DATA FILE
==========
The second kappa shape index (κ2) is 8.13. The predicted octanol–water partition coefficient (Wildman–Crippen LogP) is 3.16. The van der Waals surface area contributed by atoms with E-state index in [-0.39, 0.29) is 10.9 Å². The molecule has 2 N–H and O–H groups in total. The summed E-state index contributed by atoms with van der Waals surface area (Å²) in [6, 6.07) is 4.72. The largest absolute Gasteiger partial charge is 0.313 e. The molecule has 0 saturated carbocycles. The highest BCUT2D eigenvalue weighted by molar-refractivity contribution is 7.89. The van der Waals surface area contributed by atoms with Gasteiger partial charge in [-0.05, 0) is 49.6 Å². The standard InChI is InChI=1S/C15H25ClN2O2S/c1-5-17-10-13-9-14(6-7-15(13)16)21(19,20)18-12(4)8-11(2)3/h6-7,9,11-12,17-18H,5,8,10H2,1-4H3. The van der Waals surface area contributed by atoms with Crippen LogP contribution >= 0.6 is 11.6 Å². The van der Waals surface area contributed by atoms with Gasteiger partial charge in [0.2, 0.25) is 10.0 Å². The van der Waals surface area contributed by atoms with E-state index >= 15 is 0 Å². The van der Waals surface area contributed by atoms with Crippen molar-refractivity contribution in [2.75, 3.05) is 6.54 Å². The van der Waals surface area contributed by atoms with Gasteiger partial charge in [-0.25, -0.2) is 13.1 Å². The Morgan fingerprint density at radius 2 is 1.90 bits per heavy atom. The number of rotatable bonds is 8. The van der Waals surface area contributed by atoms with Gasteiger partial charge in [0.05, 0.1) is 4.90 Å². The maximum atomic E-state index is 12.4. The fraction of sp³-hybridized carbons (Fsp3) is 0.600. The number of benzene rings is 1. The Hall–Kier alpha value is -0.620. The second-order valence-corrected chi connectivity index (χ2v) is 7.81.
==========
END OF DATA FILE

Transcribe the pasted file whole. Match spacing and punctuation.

The second kappa shape index (κ2) is 8.13. The predicted octanol–water partition coefficient (Wildman–Crippen LogP) is 3.16. The van der Waals surface area contributed by atoms with E-state index in [-0.39, 0.29) is 10.9 Å². The molecule has 2 N–H and O–H groups in total. The summed E-state index contributed by atoms with van der Waals surface area (Å²) in [6, 6.07) is 4.72. The largest absolute Gasteiger partial charge is 0.313 e. The molecule has 0 saturated carbocycles. The highest BCUT2D eigenvalue weighted by molar-refractivity contribution is 7.89. The van der Waals surface area contributed by atoms with Gasteiger partial charge in [-0.05, 0) is 49.6 Å². The standard InChI is InChI=1S/C15H25ClN2O2S/c1-5-17-10-13-9-14(6-7-15(13)16)21(19,20)18-12(4)8-11(2)3/h6-7,9,11-12,17-18H,5,8,10H2,1-4H3. The van der Waals surface area contributed by atoms with Crippen LogP contribution >= 0.6 is 11.6 Å². The van der Waals surface area contributed by atoms with Gasteiger partial charge in [0.2, 0.25) is 10.0 Å². The van der Waals surface area contributed by atoms with E-state index >= 15 is 0 Å². The van der Waals surface area contributed by atoms with Crippen molar-refractivity contribution in [2.75, 3.05) is 6.54 Å². The van der Waals surface area contributed by atoms with Gasteiger partial charge in [-0.25, -0.2) is 13.1 Å². The Morgan fingerprint density at radius 2 is 1.90 bits per heavy atom. The number of rotatable bonds is 8. The van der Waals surface area contributed by atoms with Gasteiger partial charge in [0.05, 0.1) is 4.90 Å². The maximum atomic E-state index is 12.4. The fraction of sp³-hybridized carbons (Fsp3) is 0.600. The number of benzene rings is 1. The Hall–Kier alpha value is -0.620. The second-order valence-corrected chi connectivity index (χ2v) is 7.81.